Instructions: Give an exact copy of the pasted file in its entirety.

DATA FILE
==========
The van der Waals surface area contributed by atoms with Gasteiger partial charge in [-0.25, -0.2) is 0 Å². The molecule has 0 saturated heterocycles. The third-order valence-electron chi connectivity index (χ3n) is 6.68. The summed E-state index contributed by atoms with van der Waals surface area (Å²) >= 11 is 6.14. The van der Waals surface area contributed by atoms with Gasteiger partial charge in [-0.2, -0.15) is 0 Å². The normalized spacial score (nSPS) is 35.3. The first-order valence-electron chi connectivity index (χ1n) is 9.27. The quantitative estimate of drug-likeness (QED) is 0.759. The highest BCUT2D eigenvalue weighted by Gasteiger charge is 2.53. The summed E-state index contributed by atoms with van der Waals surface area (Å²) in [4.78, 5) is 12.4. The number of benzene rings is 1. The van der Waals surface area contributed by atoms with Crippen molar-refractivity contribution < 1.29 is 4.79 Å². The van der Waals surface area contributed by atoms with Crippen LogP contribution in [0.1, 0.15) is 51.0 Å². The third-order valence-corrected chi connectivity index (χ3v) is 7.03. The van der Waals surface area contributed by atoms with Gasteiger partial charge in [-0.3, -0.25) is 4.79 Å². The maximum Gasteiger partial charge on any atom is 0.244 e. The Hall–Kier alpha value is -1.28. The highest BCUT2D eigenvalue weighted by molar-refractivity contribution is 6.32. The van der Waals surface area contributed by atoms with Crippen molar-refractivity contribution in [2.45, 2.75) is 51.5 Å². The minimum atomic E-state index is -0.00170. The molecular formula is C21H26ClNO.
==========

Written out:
The van der Waals surface area contributed by atoms with Gasteiger partial charge in [-0.25, -0.2) is 0 Å². The molecule has 0 saturated heterocycles. The third-order valence-electron chi connectivity index (χ3n) is 6.68. The summed E-state index contributed by atoms with van der Waals surface area (Å²) >= 11 is 6.14. The van der Waals surface area contributed by atoms with Gasteiger partial charge in [-0.2, -0.15) is 0 Å². The normalized spacial score (nSPS) is 35.3. The first-order valence-electron chi connectivity index (χ1n) is 9.27. The quantitative estimate of drug-likeness (QED) is 0.759. The highest BCUT2D eigenvalue weighted by Gasteiger charge is 2.53. The summed E-state index contributed by atoms with van der Waals surface area (Å²) in [4.78, 5) is 12.4. The number of benzene rings is 1. The van der Waals surface area contributed by atoms with Crippen molar-refractivity contribution < 1.29 is 4.79 Å². The van der Waals surface area contributed by atoms with Crippen LogP contribution in [0.1, 0.15) is 51.0 Å². The third-order valence-corrected chi connectivity index (χ3v) is 7.03. The van der Waals surface area contributed by atoms with Gasteiger partial charge in [-0.3, -0.25) is 4.79 Å². The maximum Gasteiger partial charge on any atom is 0.244 e. The Hall–Kier alpha value is -1.28. The highest BCUT2D eigenvalue weighted by molar-refractivity contribution is 6.32. The van der Waals surface area contributed by atoms with Crippen molar-refractivity contribution in [2.45, 2.75) is 51.5 Å². The minimum atomic E-state index is -0.00170. The molecular formula is C21H26ClNO.